Keeping it POSITIVE in '10!
"Carlos Jones is a
great band, one of the best in America." Sirius
DJ Dermot Hussy from "The
"Once I calmed
down the soothing reggae sounds of Carlos Jones started to flow through
me. I lost myself in the groove. People dig this guy.
There is something about him that is so real. It was so
unexpected to see this kind of island soul coming out of Cleveland
Ohio. I bought into it 100%. This was real reggae and
Carlos Jones is the real deal. I have seen others make a mockery
of it, I have seen others hold their own but I have never seen
something this authentic and real up close like this....The crowd was a
mix of all creeds and colors dancing to the sound of this deep funky
island music. If you weren’t at least bobbing your heads to this
beat you had no soul. They say music can bring unity and
peace. I am hear to say Jones and his band write the soundtrack
for that concept." Jason Burchaski - 52 Weeks of Cleveland
"Carlos Jones is to Cleveland
reggae what Jim Brown
is to Cleveland running backs: the undisputed champ. With Jones at the
forefront of the scene for more than 25 years - first in I-Tal, then in
First Light - this city's reggae following was practically built upon
his back. Devoutly spiritual, Jones is a Bob Marley devotee who eschews
dancehall for galvanizing roots-reggae. Jones and his PLUS Band were
voted Best Live Act in Cleveland at the 2004 Scene Music Awards and
since then have won the award for Best Reggae/World Act every year,
culminating in being given permanent "All Star" status in 2007. They
maintain a hectic pace of gigging at clubs, private events and
festivals, playing out every single weekend. As a result, the band's
soulful rhythms and heartfelt vocals have made it one of Cleveland's
top draws for close to a decade." Cleveland Scene Magazine
This is the
official announcement and press release from Gary Hoopengardner, whom I
collaborated with on the song, Earth DayEveryday,
Room Studios. It definitely was a labor of love, and
aligned for me to be able to record it with my brothers in First
invited to New York City to perform it on April 24th, but unfortunately
be able to make it, since I'll be in Jamaica! (too bad, huh?)
here is the first mix of the song - video soon to follow.
talented locals premiere “Earth Day Everyday” song to the world at
Central Stage NYC
When: April 24th
11:00 and Noon
What: Performance of “The Earth
Who: Little 7 year old Stella
and Hoop the Last Folk Singer
Why: For everyone to listen
from a song that Earth Day is every day!
Where: Grand Central NYC
Cleveland: Little 7 yr. old Stella
with the help of songwriter performer, “Hoop the Last Folk Singer”
sending an important message to everyone this Earth Day 2010. Earth day
every day! The message is passed along through the new song “Earth Day
written in part by Laura Hoopengardner and her father. The song was
produced/engineered by John Walsh at Lava Room Recording, featuring
Connelly and reggae recording artist Carlos
with First Light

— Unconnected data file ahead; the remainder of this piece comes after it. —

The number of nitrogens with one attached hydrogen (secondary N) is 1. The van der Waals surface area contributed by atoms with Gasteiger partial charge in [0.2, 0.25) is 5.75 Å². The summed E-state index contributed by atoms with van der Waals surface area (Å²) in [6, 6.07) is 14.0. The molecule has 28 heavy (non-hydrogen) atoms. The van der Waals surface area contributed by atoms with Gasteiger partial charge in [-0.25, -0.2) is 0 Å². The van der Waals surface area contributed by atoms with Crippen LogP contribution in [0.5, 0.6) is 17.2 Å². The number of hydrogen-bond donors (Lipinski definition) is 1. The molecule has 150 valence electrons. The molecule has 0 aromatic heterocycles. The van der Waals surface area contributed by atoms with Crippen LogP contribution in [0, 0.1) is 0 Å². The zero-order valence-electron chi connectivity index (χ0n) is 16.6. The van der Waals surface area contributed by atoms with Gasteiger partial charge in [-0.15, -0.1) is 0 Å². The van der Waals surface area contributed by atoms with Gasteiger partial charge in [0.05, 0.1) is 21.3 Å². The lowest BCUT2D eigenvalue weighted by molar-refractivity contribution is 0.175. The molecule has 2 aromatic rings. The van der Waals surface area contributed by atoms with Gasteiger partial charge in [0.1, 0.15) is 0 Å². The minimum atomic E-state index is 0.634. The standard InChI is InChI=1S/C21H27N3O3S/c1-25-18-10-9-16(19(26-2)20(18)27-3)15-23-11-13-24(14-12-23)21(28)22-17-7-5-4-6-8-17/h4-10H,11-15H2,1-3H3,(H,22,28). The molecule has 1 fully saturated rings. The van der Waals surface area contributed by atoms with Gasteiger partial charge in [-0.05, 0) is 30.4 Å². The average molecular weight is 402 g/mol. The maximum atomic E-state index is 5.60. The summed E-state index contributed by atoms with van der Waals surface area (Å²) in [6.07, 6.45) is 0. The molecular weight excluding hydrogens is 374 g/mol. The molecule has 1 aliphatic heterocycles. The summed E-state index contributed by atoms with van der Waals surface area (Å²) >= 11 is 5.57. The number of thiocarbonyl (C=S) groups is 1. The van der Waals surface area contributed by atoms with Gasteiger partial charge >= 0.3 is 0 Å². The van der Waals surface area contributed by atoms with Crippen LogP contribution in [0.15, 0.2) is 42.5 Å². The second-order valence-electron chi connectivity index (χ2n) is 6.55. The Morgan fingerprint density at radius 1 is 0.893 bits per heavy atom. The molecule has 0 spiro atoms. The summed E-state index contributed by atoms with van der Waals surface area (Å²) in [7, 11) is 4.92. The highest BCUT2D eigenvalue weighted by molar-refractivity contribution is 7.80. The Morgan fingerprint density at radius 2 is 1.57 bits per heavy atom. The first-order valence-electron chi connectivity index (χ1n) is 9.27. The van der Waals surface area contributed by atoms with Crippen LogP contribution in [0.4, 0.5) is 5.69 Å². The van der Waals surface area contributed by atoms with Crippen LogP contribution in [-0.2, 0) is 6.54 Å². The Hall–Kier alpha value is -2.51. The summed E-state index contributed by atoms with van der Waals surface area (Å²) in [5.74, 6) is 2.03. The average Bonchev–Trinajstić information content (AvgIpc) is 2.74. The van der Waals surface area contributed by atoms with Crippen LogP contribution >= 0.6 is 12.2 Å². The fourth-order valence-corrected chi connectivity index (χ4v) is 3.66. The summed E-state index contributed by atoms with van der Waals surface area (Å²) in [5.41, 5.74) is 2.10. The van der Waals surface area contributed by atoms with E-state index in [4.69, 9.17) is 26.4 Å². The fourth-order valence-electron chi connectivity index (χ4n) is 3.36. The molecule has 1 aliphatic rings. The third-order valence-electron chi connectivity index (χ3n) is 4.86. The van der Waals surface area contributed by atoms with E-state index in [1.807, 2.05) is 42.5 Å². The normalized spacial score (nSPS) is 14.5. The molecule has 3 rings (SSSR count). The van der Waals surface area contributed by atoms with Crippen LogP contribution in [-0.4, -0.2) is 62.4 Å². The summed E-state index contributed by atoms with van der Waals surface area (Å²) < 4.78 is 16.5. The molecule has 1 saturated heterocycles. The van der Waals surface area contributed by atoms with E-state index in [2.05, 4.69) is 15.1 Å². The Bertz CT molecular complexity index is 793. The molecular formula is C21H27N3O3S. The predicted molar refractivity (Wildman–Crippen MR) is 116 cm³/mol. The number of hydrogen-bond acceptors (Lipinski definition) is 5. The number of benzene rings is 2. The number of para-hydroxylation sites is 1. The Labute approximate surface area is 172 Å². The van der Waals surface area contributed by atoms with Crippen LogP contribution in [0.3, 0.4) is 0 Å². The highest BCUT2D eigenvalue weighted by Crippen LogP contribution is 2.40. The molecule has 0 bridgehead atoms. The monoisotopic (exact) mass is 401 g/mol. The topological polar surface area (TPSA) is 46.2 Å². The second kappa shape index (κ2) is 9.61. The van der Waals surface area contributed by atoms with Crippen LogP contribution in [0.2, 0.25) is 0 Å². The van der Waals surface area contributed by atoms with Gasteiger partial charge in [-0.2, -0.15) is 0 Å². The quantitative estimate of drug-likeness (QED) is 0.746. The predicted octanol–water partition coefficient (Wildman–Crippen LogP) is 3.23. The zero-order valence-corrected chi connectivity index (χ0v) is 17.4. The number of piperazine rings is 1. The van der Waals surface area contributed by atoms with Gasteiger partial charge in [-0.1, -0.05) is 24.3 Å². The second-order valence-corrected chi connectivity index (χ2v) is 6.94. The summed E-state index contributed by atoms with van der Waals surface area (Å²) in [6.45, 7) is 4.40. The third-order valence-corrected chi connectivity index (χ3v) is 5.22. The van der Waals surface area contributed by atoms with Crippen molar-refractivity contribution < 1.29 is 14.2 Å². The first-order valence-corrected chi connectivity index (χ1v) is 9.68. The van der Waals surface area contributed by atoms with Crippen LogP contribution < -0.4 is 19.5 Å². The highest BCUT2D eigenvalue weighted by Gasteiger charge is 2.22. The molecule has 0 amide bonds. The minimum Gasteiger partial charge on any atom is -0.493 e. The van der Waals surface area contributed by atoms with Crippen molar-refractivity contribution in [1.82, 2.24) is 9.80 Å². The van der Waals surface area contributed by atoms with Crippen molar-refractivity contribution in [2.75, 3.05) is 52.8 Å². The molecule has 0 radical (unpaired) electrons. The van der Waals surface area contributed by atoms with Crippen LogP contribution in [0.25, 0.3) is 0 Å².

and published by HOOPSONGS PUBLISHING BMI. Stella and Hoop will be the
premiere the song to the world in New York City for the 40th
anniversary of Earth Day.
words for the song are adapted from a poem his daughter Laura wrote
Day in ’97 when she was only 11 years old. She asked her father why is
hard for people to stop polluting. Strong words from a child to her
answer was “It takes a long time for people to change habits and they
constant reminders and even laws to change”. This answer inspired his
to write an Earth Day poem that moved her father so much that he wrote
and took her and other sibling Janet into the recording studio where
recorded Earth Day.
taught the girls the melody and with just a simple guitar accompaniment
cassette tape that he and Laura delivered to the Cleveland Earth day
The staff listened and thanked Laura and her dad and invited Laura to
the song at the Earth day festivities held at the Cleveland Zoo. Laura
received a poster and Earth Day T-shirt. The song was forgotten until
when Gary (Hoop) was listening to the Reggae sounds of Carlos Jones and the PLUS Band at an
concert. Carlos at one point in his show asked the children in the
come up in front of the stage. Carlos sang to the children and the
swayed to the Reggae rhythms with such a great feeling of well being
happiness especially when performed by Carlos Jones. “I was at this
and I watched Carlos sing to the children and I had an A-Ha!
needs to sing the Earth day song with a child”.
stated: “I couldn’t get the idea out of my head. It just seemed so
contacted his songwriting partner Liz LaGuardia and told her about his
Experience and asked if he could borrow her 6 yr. old daughter to sing
with him and then send it to Carlos”.. Liz asked Stella and Stella and
practiced the song and then recorded it at Lava Room Recording Studios
. He emailed Carlos the song. Although Carlos was very busy he did
he had time he would listen to it in the following week. Hoop emailed
“I think this song is something you want to hear right now! It will
only take 3
minutes”. About 20 minutes later Hoop’s cell phone rang and it was